June 28, 2005 |
A consultant hired by the Republican chairman of the Corporation for Public Broadcasting to monitor the political leanings of guests on PBS' "NOW with Bill Moyers" last year also tracked the content of programs hosted by NPR's Diane Rehm and public broadcaster Tavis Smiley, according to a Democratic senator who obtained a copy of the analysis. The consultant, Fred Mann, provided Kenneth Y.
March 12, 2005 |
Tavis Smiley has found a new public radio home and will begin hosting a weekend discussion show next month. Smiley, who left National Public Radio in December after a contract dispute, on Thursday announced a deal with Public Radio International to host "The Tavis Smiley Show" and produce other programs. He will continue to serve as host of his late-night PBS talk show "Tavis Smiley" and is creating a series of prime-time specials for PBS.
March 8, 2005 |
When Tavis Smiley walked away from his National Public Radio show in December, it highlighted the problem of personality-driven programming: When the personality disappears, so does the program. Only in Smiley's case, the problem wasn't merely the celebrity vacuum his departure created for the 86 stations that carried it, but the glaring hole it made in minority-oriented coverage on public radio.
November 30, 2004 |
Talk-show host Tavis Smiley said Monday that he was not renewing his contract with National Public Radio, criticizing NPR for not reaching out to a wider audience. "After all that we've accomplished towards our goal of seeking a broader, more diverse and younger audience for public radio, NPR has simply failed to meaningfully reach out to a broad spectrum of Americans," Smiley wrote in an e-mail to station managers.
February 29, 2004 |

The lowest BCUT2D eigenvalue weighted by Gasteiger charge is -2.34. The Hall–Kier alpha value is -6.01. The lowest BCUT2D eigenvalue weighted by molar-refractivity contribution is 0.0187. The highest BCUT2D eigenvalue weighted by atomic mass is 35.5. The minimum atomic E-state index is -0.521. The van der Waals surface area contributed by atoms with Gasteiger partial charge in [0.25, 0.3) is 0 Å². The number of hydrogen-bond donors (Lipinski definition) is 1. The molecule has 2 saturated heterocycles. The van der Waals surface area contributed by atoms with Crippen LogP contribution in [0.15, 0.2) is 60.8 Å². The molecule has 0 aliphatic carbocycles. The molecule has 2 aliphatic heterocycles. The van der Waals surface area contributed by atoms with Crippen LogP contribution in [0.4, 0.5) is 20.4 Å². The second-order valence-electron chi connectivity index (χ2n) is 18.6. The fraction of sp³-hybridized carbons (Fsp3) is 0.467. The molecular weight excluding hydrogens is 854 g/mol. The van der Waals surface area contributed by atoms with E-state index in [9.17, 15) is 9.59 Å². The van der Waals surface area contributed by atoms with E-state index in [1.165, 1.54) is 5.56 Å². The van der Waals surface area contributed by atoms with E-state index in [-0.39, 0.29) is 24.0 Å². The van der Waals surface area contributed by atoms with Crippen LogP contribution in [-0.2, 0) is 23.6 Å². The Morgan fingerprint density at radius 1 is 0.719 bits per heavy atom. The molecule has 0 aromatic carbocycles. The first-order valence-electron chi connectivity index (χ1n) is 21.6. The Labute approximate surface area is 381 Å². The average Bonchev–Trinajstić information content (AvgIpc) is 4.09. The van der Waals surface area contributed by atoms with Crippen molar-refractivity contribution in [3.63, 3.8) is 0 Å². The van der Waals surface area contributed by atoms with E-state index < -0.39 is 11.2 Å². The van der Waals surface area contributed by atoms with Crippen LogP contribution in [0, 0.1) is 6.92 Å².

When Tavis Smiley's Los Angeles-based PBS talk show debuted in January, public television had never broadcast a national talk show from these shores. Of course, his NPR radio program (still running on KPCC-FM) was also a West Coast public broadcasting first.
December 23, 2003 |
When Tavis Smiley does things, he does them big. The talk show host's March 2001 dismissal from cable network BET prompted national headlines. Smiley regrouped the next year by launching a new program on, of all places, National Public Radio. Although his overtly political sensibility is not to every taste, "The Tavis Smiley Show" has enjoyed stirring success in drawing new listeners to more than 60 stations in major cities, including KPCC-FM (89.3) in Pasadena, where it airs weekdays at 8 p.m.
August 18, 2003 |
Almost three years after being fired from his nightly talk show at Black Entertainment Television in a controversy with his then-boss, commentator and author Tavis Smiley will launch a national late-night talk show on PBS. "Tavis Smiley," billed as the first West Coast talk show for PBS, will originate from KCET Studios in Hollywood starting in January, and will be paired weeknights with the network's long-running "The Charlie Rose Show."
May 31, 2002 |
The way Tavis Smiley sees it, one challenge of being an African American broadcasting pioneer is striking a balance between reaching a broad audience and remaining, as he calls it, "authentically black." Another challenge is getting up for work at 2:30 a.m. Starting Monday, Southland listeners will get two chances a day to hear how he does it, when his 5-month-old, hourlong show debuts on KPCC-FM (89.3) and KCRW-FM (89.9).
CALIFORNIA | LOCAL
August 21, 2001 |
At a popular Crenshaw Boulevard hot dog stand, national political commentator and talk show host Tavis Smiley was busy giving his take on success. "You can't really enjoy success unless you've had some failure," he said, jabbing a dog in the air. "It's the failures that make the successes all the more sweeter." Smiley remembers the bitter taste of failure.
March 28, 2001 |
The furor over last week's firing of "BET Tonight" host Tavis Smiley, which has prompted an avalanche of protests from his fans, has dramatically escalated, with both Smiley and BET Chairman Robert Johnson separately taking to the airwaves in the last few days to explain their sides.